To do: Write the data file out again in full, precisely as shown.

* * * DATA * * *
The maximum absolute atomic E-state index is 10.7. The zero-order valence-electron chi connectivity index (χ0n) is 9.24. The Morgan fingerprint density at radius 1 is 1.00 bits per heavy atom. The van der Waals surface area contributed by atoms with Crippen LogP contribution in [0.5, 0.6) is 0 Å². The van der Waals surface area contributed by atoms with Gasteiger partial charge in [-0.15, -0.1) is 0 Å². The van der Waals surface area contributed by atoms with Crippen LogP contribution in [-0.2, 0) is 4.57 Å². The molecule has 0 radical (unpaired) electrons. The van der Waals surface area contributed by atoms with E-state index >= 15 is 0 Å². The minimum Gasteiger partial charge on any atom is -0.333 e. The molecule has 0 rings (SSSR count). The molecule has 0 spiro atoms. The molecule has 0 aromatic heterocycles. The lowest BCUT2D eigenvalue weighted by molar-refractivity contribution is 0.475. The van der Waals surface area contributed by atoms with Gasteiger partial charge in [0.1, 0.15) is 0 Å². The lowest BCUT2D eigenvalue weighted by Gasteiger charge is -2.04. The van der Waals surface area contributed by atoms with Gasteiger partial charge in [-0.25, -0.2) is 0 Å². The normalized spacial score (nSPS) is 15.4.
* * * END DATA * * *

The maximum absolute atomic E-state index is 10.7. The zero-order valence-electron chi connectivity index (χ0n) is 9.24. The Morgan fingerprint density at radius 1 is 1.00 bits per heavy atom. The van der Waals surface area contributed by atoms with Crippen LogP contribution in [0.5, 0.6) is 0 Å². The van der Waals surface area contributed by atoms with Gasteiger partial charge in [-0.15, -0.1) is 0 Å². The van der Waals surface area contributed by atoms with Crippen LogP contribution in [-0.2, 0) is 4.57 Å². The molecule has 0 radical (unpaired) electrons. The van der Waals surface area contributed by atoms with E-state index >= 15 is 0 Å². The minimum Gasteiger partial charge on any atom is -0.333 e. The molecule has 0 rings (SSSR count). The molecule has 0 spiro atoms. The molecule has 0 aromatic heterocycles. The lowest BCUT2D eigenvalue weighted by molar-refractivity contribution is 0.475. The van der Waals surface area contributed by atoms with Gasteiger partial charge in [0.1, 0.15) is 0 Å². The lowest BCUT2D eigenvalue weighted by Gasteiger charge is -2.04. The van der Waals surface area contributed by atoms with Gasteiger partial charge in [-0.25, -0.2) is 0 Å². The normalized spacial score (nSPS) is 15.4.